Natural Sightings #658 - Red-tailed Hawks.jpg

Two Red-tailed Hawks visit a water feature.

Yolanda Dimino took this photo at a pond at her Stallion Springs home of two Red-tailed Hawks who visited the water feature built by Yolanda's late husband, Bill.

Red-tailed Hawks (Buteo jamaicensis) are the most common raptor in the Tehachapi Mountains, and in North America, for that matter. They are here year-round, but their numbers actually increase in the winter as Redtails from even higher elevations in the Sierra Nevada and from more northerly locations move down and southward.

The bird on the right is definitely an adult, as evidenced by its namesake red tail. Red-tailed hawks generally molt into their adult plumage, which includes their distinctive red tail, at the start of their second year. Falconers describe hawks that have left their parents but are still young and haven't gotten their adult plumage, as "passage hawks."

The hawk on the left is also likely to be an adult, so they may well be a mated pair. Mated pairs of Red-tailed Hawks typically stay together until one them dies.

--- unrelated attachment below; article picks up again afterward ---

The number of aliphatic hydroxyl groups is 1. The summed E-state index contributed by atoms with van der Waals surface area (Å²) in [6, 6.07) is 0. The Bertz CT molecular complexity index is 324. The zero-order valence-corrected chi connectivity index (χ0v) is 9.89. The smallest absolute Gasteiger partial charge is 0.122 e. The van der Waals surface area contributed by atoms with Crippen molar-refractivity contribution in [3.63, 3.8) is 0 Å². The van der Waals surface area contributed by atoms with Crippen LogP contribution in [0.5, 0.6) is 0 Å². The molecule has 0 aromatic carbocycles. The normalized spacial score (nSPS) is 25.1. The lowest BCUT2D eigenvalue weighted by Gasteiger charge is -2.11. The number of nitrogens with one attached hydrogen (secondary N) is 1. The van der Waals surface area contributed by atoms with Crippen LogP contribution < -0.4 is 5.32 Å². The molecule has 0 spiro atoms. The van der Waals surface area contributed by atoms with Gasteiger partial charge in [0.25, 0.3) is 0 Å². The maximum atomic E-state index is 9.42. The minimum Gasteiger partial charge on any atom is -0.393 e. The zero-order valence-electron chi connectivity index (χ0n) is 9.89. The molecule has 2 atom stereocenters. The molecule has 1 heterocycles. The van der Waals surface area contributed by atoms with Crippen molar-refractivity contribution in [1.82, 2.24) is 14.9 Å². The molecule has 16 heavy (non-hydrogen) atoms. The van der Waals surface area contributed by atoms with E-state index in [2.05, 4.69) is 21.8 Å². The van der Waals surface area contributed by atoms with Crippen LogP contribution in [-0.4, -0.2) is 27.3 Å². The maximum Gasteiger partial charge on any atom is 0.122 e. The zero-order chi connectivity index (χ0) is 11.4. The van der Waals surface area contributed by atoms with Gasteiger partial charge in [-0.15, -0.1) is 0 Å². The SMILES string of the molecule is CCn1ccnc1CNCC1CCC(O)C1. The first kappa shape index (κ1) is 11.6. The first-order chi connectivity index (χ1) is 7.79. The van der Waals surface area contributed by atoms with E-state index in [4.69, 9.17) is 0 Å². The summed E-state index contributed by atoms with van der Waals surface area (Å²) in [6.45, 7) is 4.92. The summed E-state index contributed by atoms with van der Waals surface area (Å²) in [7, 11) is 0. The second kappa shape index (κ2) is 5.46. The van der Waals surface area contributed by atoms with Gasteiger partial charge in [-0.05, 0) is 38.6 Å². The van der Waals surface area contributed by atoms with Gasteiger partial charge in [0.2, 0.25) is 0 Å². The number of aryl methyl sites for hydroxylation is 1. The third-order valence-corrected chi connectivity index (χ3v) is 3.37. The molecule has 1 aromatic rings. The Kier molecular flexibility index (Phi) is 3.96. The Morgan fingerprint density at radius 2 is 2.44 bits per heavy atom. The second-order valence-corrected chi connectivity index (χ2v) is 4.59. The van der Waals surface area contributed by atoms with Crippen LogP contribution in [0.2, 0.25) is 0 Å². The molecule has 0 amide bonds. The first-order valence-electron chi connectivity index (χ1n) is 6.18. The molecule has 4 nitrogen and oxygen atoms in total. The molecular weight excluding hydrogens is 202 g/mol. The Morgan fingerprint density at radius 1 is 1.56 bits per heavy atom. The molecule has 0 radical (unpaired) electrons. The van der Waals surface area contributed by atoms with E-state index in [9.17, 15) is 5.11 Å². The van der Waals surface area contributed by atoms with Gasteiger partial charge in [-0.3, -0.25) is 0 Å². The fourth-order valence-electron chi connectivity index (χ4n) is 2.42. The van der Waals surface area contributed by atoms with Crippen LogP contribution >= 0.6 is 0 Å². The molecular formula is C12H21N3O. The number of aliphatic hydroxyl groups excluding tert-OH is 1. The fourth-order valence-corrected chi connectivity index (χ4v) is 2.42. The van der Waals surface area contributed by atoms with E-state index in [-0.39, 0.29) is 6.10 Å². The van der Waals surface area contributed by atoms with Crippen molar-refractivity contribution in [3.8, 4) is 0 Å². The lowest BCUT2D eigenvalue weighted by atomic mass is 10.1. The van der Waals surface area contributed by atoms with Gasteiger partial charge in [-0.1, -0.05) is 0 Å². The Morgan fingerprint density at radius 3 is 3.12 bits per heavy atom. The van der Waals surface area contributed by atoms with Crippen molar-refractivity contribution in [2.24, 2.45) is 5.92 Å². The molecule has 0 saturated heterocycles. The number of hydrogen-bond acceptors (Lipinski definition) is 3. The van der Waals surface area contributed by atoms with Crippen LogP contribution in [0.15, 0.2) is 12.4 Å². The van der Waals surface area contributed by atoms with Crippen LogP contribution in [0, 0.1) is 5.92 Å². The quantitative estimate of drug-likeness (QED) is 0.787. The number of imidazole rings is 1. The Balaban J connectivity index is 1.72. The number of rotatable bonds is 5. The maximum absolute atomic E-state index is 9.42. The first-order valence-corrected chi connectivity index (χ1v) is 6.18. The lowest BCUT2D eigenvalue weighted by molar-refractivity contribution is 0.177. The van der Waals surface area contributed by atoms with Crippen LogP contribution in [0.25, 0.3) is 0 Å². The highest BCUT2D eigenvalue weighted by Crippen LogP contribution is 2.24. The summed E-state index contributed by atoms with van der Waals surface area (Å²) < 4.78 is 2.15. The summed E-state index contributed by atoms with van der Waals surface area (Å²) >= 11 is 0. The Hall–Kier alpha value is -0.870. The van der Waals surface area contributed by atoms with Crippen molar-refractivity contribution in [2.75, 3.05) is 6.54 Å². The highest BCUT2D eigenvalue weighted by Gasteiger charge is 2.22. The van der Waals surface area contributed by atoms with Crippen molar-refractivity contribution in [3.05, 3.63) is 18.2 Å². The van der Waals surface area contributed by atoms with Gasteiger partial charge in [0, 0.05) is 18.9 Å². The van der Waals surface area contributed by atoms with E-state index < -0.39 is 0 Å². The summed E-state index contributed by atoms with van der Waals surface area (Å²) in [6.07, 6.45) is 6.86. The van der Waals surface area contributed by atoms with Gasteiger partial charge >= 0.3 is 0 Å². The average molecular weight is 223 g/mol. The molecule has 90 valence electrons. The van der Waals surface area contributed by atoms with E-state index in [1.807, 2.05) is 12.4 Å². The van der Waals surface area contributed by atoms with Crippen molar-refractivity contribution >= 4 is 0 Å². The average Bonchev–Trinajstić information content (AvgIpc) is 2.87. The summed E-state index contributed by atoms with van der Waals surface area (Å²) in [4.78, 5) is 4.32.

Raptors like Red-tailed Hawks will come to a water source to drink if they are thirsty, but they typically get most or all the moisture they need from the prey they consume.

Water may actually be of more interest to them for bathing rather than drinking. Although they are not daily bathers, like many small songbirds are during the warmer months if water is available, Redtails are sometimes observed taking a bath to clean their feathers or cool off during very hot weather.

The Nuwä (Kawaiisu or Southern Paiute) word for Red-tailed Hawk is kwanazi, pronounced kwah-NAH-zee.

NATURAL SIGHTINGS is a regular feature of the Tehachapi News edited by Jon Hammond which showcases photos of the natural beauty that enhances the quality of life in Tehachapi. If you have a good quality image of plants, animals, insects, trees, birds, weather phenomena, etc., taken in the Tehachapi area, you may submit it to the Tehachapi News for possible publication. Submissions can be dropped by the News office in the form of a print or CD, or sent by email to: